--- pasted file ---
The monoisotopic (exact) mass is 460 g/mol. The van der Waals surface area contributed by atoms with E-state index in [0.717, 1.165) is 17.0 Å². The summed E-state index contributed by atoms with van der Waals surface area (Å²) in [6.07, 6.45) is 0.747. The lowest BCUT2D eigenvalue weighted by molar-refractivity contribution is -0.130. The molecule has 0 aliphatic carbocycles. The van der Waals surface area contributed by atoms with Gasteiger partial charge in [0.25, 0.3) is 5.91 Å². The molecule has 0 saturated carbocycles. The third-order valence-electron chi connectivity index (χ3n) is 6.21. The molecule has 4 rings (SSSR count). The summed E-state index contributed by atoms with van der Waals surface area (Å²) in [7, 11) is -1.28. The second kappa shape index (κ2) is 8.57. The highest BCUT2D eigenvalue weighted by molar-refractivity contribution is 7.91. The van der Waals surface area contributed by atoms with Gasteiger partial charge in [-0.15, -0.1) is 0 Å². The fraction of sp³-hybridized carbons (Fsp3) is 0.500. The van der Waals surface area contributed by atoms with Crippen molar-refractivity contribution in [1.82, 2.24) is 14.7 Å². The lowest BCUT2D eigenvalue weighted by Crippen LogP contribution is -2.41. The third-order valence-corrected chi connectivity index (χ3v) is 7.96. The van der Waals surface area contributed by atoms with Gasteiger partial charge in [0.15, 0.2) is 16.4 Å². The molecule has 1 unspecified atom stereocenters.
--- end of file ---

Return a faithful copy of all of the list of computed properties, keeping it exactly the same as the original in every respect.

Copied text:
The monoisotopic (exact) mass is 460 g/mol. The van der Waals surface area contributed by atoms with E-state index in [0.717, 1.165) is 17.0 Å². The summed E-state index contributed by atoms with van der Waals surface area (Å²) in [6.07, 6.45) is 0.747. The lowest BCUT2D eigenvalue weighted by molar-refractivity contribution is -0.130. The molecule has 0 aliphatic carbocycles. The van der Waals surface area contributed by atoms with Gasteiger partial charge in [0.25, 0.3) is 5.91 Å². The molecule has 0 saturated carbocycles. The third-order valence-electron chi connectivity index (χ3n) is 6.21. The molecule has 4 rings (SSSR count). The summed E-state index contributed by atoms with van der Waals surface area (Å²) in [7, 11) is -1.28. The second kappa shape index (κ2) is 8.57. The highest BCUT2D eigenvalue weighted by molar-refractivity contribution is 7.91. The van der Waals surface area contributed by atoms with Gasteiger partial charge in [-0.15, -0.1) is 0 Å². The fraction of sp³-hybridized carbons (Fsp3) is 0.500. The van der Waals surface area contributed by atoms with Crippen molar-refractivity contribution in [1.82, 2.24) is 14.7 Å². The lowest BCUT2D eigenvalue weighted by Crippen LogP contribution is -2.41. The third-order valence-corrected chi connectivity index (χ3v) is 7.96. The van der Waals surface area contributed by atoms with Gasteiger partial charge in [0.15, 0.2) is 16.4 Å². The molecule has 1 unspecified atom stereocenters.